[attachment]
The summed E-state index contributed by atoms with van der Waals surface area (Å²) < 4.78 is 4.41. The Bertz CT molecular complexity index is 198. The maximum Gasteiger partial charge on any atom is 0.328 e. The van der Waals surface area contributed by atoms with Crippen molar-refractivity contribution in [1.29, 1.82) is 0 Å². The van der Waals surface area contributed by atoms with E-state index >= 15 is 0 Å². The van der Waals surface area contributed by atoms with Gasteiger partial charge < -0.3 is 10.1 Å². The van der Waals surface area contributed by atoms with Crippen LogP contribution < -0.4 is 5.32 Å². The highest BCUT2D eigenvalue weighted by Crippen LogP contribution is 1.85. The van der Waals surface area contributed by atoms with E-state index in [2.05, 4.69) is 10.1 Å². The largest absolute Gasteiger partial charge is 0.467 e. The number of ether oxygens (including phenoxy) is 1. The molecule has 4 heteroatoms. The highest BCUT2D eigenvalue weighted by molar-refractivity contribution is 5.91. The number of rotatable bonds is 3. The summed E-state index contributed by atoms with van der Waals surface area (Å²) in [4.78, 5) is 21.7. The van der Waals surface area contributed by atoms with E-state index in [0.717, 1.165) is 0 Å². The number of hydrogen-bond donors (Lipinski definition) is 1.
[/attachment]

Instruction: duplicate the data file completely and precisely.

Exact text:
The summed E-state index contributed by atoms with van der Waals surface area (Å²) < 4.78 is 4.41. The Bertz CT molecular complexity index is 198. The maximum Gasteiger partial charge on any atom is 0.328 e. The van der Waals surface area contributed by atoms with Crippen molar-refractivity contribution in [1.29, 1.82) is 0 Å². The van der Waals surface area contributed by atoms with E-state index >= 15 is 0 Å². The van der Waals surface area contributed by atoms with Gasteiger partial charge < -0.3 is 10.1 Å². The van der Waals surface area contributed by atoms with Crippen LogP contribution < -0.4 is 5.32 Å². The highest BCUT2D eigenvalue weighted by Crippen LogP contribution is 1.85. The van der Waals surface area contributed by atoms with E-state index in [2.05, 4.69) is 10.1 Å². The largest absolute Gasteiger partial charge is 0.467 e. The number of ether oxygens (including phenoxy) is 1. The molecule has 4 heteroatoms. The highest BCUT2D eigenvalue weighted by molar-refractivity contribution is 5.91. The number of rotatable bonds is 3. The summed E-state index contributed by atoms with van der Waals surface area (Å²) in [4.78, 5) is 21.7. The van der Waals surface area contributed by atoms with E-state index in [0.717, 1.165) is 0 Å². The number of hydrogen-bond donors (Lipinski definition) is 1.